Named after its once flourishing wineries – bodegas, Setenil is probably unique among the white villages of Andalucía. While most of them were built on protective bluffs and pinnacles, this town grew out of a network of caves in the cliffs above the rio Trejo.
The houses of Setenil, some below rocks and others on top of or even inside the rocks, create different street levels, forming charming nooks and corners. The present-day village has its origins in Medieval times and the area today officially referred to as Setenil stands on the ancient Almohad settlement.
The town name is believed to have been taken from the Roman Latin phrase septem nihil – seven times no, a phrase possibly linked to earlier invasions or skirmishes. The full moniker Setenil de las Bodegas dates from the 15th century, when its new Christian rulers The first two still flourish on the hills and rooftops of Setenil, but its wine trade was wiped out by the phylloxera insect infestation of the 1860s, which effectively destroyed most European vine stocks.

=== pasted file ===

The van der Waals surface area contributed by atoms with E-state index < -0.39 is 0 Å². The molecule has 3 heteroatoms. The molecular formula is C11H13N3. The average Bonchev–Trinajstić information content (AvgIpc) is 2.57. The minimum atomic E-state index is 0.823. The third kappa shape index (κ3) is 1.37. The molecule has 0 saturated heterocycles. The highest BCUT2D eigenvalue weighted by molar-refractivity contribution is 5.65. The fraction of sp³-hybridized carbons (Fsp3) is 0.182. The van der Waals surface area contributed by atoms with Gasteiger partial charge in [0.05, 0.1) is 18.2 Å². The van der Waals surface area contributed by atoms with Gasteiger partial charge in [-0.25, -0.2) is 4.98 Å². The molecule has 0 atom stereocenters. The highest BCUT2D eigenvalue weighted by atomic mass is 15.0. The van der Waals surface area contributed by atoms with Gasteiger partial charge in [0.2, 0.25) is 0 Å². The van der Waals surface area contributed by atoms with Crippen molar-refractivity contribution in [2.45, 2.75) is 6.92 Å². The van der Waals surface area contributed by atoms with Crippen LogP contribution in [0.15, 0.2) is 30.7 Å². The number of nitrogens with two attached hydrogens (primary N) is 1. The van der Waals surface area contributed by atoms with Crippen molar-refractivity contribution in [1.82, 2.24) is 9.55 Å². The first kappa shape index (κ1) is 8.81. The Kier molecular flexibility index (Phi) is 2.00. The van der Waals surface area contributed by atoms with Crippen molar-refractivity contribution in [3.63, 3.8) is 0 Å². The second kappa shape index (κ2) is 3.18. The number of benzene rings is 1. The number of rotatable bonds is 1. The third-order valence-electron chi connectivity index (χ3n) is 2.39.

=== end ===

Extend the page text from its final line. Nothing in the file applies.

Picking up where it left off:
There has been a human settlement here since at least the twelfth century. Given the evidence of other nearby cave-dwelling societies, such as those at the Cueva de la Pileta west of Ronda, where habitation has been tracked back more than 25,000 years, it is possible that Setenil was occupied much much earlier. Modern Setenil begins in 1484 when the Christian armies expelled the Moorish rulers and started to develop an agricultural base of olives, almonds and vineyards. The castle overlooking the village is a Medieval fortress (14th-15th Centuries) still retains its keep and a well and the heritage of Setenil is completed by the Nuestra Señora de la Encarnación Parish Church, the old Town Hall and the Hermitages of Nuestra Señora del Carmen and San Sebastián.
Cover image via www.setenildelasbodegas.es